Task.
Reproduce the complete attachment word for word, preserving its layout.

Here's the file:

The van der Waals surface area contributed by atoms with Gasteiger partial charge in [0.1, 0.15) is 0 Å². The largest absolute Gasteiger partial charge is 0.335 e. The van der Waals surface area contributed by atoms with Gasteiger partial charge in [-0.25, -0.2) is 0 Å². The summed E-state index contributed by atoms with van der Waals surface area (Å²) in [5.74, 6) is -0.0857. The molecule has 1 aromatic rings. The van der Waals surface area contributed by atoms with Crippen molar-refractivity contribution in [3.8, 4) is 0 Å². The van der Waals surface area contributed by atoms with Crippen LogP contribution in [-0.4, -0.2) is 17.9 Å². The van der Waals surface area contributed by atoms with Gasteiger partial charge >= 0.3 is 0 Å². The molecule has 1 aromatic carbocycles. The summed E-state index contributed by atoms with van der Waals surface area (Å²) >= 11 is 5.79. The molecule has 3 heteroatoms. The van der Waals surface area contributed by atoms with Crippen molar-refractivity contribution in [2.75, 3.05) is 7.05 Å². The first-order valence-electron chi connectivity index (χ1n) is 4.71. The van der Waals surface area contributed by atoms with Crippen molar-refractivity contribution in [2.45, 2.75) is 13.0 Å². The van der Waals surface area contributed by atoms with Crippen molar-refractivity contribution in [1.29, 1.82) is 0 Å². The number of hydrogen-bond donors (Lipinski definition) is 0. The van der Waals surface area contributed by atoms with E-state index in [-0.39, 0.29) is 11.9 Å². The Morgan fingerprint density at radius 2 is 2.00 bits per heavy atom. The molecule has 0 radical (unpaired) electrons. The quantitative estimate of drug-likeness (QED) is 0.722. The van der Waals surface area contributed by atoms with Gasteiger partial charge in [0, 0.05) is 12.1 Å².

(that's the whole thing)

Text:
The van der Waals surface area contributed by atoms with Gasteiger partial charge in [0.1, 0.15) is 0 Å². The largest absolute Gasteiger partial charge is 0.335 e. The van der Waals surface area contributed by atoms with Gasteiger partial charge in [-0.25, -0.2) is 0 Å². The summed E-state index contributed by atoms with van der Waals surface area (Å²) in [5.74, 6) is -0.0857. The molecule has 1 aromatic rings. The van der Waals surface area contributed by atoms with Crippen molar-refractivity contribution in [3.8, 4) is 0 Å². The van der Waals surface area contributed by atoms with Crippen LogP contribution in [-0.4, -0.2) is 17.9 Å². The van der Waals surface area contributed by atoms with Gasteiger partial charge >= 0.3 is 0 Å². The molecule has 1 aromatic carbocycles. The summed E-state index contributed by atoms with van der Waals surface area (Å²) >= 11 is 5.79. The molecule has 3 heteroatoms. The van der Waals surface area contributed by atoms with Crippen molar-refractivity contribution in [2.75, 3.05) is 7.05 Å². The first-order valence-electron chi connectivity index (χ1n) is 4.71. The van der Waals surface area contributed by atoms with Crippen molar-refractivity contribution in [2.45, 2.75) is 13.0 Å². The van der Waals surface area contributed by atoms with Crippen molar-refractivity contribution in [1.29, 1.82) is 0 Å². The number of hydrogen-bond donors (Lipinski definition) is 0. The van der Waals surface area contributed by atoms with E-state index in [-0.39, 0.29) is 11.9 Å². The Morgan fingerprint density at radius 2 is 2.00 bits per heavy atom. The molecule has 0 radical (unpaired) electrons. The quantitative estimate of drug-likeness (QED) is 0.722. The van der Waals surface area contributed by atoms with Gasteiger partial charge in [0, 0.05) is 12.1 Å².